Clock winds down for much-loved inventor Trevor Baylis

By Pete Madeley | Science & Technology | Published:

Trevor Baylis, the creator of the wind-up radio that he designed to save lives in the developing world, has died at the age of 80.

The pipe-smoking inventor, who was awarded a CBE in 2015 for services to intellectual property, died of natural causes on Monday morning, having been ill for some time.

Mr Baylis is widely regarded as one of Britain’s greatest inventors.

He was best known for his BayGen clockwork radio, which he started work on in 1991 while watching a documentary about Aids in Africa.

The programme highlighted the value of educational radio programmes in tackling the spread of HIV.

“Before the show was over I was into my studio and I managed to get a bark of sound out of an instrument and that was, if you like, my eureka moment,” he recalled.

A first working prototype of the radio ran for 14 minutes, enabling people without access to electricity and batteries to listen to live broadcasts.

After Mr Baylis appeared with it in 1994 on Tomorrow’s World on BBC One, it was put into mass production in Cape Town, South Africa, by a company that employed disabled workers to manufacture it.

He was appointed OBE in 1997 for his radio.


In recent years Mr Baylis complained of financial difficulties after revealing he had received little of the profits from sales of the device.

Although his one-of-a-kind invention sold millions, it wasn't lucrative for Mr Baylis, who admitted to being 'totally broke' in 2013.

He said at the time: “I’m totally broke. I’m living in poverty here.”

Mr Baylis became a key advocate for the introduction of stronger legal protection for inventors.


However, his instinct to innovate did not leave him.

In an interview in 2003 he said that ideas still came to him out of the blue. “If you can solve a problem then you are well on your way to being an inventor,” he said.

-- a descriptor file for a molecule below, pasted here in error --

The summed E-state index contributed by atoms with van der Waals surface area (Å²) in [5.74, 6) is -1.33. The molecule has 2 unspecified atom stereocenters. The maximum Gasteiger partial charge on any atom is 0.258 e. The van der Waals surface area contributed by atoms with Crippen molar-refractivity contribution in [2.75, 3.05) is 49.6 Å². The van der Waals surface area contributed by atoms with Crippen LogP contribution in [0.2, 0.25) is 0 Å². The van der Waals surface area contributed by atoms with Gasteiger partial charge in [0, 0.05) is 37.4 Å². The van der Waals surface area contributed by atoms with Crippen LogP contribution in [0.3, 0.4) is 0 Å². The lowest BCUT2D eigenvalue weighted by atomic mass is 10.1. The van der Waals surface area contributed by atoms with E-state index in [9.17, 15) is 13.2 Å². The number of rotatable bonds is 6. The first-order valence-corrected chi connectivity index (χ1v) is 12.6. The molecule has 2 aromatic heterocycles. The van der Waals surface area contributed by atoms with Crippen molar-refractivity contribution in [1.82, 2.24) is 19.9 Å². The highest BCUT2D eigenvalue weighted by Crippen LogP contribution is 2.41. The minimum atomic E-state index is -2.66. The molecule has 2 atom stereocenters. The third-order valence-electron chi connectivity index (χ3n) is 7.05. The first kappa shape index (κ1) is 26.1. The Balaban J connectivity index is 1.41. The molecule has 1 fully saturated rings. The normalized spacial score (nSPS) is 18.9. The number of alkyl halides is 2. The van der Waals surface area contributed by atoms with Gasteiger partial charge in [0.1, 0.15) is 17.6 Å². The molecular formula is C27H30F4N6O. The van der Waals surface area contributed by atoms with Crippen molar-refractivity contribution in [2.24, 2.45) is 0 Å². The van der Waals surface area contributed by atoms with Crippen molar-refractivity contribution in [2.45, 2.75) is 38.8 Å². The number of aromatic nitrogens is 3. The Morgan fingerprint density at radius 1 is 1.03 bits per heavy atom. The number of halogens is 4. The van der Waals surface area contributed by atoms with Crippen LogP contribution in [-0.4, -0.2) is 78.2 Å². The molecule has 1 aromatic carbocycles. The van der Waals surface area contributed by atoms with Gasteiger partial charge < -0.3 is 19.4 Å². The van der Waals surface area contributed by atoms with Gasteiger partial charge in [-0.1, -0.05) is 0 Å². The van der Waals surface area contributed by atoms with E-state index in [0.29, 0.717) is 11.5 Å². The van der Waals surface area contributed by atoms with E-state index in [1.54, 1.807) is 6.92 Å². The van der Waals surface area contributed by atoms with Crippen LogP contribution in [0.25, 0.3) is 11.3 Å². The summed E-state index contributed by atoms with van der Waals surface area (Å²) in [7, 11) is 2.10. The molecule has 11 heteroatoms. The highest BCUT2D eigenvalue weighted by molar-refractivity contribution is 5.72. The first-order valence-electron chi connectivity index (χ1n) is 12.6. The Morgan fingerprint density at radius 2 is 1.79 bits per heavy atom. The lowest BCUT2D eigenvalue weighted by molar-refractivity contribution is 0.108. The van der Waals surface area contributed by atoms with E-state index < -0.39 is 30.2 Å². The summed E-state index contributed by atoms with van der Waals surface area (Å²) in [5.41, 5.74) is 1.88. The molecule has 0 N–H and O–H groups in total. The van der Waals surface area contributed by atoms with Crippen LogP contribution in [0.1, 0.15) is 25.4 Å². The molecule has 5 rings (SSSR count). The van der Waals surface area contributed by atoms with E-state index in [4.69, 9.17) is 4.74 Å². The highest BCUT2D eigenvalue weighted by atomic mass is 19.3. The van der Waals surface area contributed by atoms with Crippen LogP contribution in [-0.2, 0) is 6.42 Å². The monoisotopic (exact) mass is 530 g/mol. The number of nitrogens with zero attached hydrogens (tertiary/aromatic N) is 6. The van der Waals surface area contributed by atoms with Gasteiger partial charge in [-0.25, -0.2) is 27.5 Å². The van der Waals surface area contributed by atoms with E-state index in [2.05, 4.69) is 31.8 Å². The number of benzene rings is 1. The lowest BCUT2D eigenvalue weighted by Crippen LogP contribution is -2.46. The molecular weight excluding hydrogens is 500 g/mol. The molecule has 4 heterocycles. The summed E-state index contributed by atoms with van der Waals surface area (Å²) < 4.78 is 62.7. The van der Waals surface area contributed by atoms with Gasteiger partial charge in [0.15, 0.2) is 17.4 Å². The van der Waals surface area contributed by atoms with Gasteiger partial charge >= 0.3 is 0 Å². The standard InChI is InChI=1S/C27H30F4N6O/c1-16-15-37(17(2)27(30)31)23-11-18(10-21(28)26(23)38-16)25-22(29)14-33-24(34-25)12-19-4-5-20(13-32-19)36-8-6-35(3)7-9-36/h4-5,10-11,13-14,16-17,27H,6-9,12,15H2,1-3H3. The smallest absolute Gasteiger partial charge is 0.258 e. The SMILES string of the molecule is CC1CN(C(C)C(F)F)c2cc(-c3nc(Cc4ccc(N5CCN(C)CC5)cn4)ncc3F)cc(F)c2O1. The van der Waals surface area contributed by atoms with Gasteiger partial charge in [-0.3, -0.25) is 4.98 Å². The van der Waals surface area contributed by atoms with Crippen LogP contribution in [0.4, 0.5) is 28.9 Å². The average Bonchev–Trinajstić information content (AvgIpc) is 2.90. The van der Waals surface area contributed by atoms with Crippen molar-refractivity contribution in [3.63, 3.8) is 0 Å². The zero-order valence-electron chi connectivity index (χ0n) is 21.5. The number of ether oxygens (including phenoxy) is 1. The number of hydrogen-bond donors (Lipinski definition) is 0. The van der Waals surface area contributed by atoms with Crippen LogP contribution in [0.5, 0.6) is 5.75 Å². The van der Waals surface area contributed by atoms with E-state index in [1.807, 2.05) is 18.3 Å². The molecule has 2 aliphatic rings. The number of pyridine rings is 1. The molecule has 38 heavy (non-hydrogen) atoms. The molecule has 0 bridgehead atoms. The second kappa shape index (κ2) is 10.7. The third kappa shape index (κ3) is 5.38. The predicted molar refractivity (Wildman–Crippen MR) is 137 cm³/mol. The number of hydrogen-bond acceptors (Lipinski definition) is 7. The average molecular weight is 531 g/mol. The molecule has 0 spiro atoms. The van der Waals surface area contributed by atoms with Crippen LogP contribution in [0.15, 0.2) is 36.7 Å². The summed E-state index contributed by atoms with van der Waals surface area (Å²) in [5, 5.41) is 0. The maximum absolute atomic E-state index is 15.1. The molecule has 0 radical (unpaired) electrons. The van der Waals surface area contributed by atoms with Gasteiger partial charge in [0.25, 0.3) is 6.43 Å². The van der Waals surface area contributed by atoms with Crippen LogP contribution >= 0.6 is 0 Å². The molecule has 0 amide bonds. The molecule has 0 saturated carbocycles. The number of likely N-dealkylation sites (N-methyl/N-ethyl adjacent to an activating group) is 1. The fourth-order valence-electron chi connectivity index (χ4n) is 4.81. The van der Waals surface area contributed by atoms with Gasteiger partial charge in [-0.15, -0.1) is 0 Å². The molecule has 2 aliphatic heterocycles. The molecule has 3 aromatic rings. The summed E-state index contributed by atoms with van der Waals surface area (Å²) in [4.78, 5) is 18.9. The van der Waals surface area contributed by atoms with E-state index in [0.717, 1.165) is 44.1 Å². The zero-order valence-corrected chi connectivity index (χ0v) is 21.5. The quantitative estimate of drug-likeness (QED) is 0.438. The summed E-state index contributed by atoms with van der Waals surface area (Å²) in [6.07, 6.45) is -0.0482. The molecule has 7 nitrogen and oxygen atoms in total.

Other inventions included his electric shoes, which he demonstrated in 2001 while completing a 100-mile (160km) walk across the Namib desert in southern Africa to raise money for the Mines Advisory Group charity.

The shoe was made in his ordered but cluttered workshop – Mr Baylis was known to never throw anything away.

On walking, it produced enough power to charge a mobile phone.

Born in May 1937 in Kilburn, London, Mr Baylis’s first job was in a soil mechanics laboratory in Southall where a day-release arrangement enabled him to study mechanical and structural engineering at a technical college.

At the age of 15 he swam for Great Britain, and he later spent time as a stuntman, as well as working in sales. An edition of People of Today 2017 credits him with a stint as an 'underwater escape artist' in Berlin.

Among the people paying tribute on Monday were those who credited him with transforming lives with his radio.

The International HIV/AIDS Alliance, which supports community groups in countries that were most affected by the crisis, said it hoped Mr Baylis’s legacy would inspire other inventors to develop creative solutions to strengthen the response to HIV.

“Trevor’s radio invention was inspired by an urgent need to provide accurate information about HIV at a critical point in the epidemic when many people did not have access to information,” said the charity's Shaun Mellors.

Others shared personal stories, including Russell Conway, who recalled seeing one of Mr Baylis’s radios in action in a small shack in a village in Malawi while on a bird-watching expedition.

“About 30 of the locals were listening intently to a football match. Communication is important and he will have saved lives. So true that nobody wants to be the richest person in the graveyard,” he tweeted.

Stephen Kelly, chief executive of the software company Sage, described Mr Baylis as 'a man that exemplified true grit and determination to successfully produce the wind-up radio despite initial rejection'.

Mr Baylis' CBE was awarded following his campaign to make theft of intellectual property a white-collar crime.

He said chatting with the Queen at the ceremony was 'like catching up with an old mate'.

Mr Baylis also worked as a film and TV stuntman and an aquatic showman.

Prof Will Stewart, from The Institution of Engineering and Technology, said: "There are now all sorts of inventions aimed at the developing world and it's a relatively common thing for young engineers to dedicate themselves to, but that didn't always used to be the case.

"I think Trevor Baylis deserves considerable credit for having kicked that off and for having served as an inspiration to many other young engineers and inventors."

Pete Madeley

By Pete Madeley

Political Editor for the Express & Star. Responsible for local and national political stories, opinion, comment and analysis.


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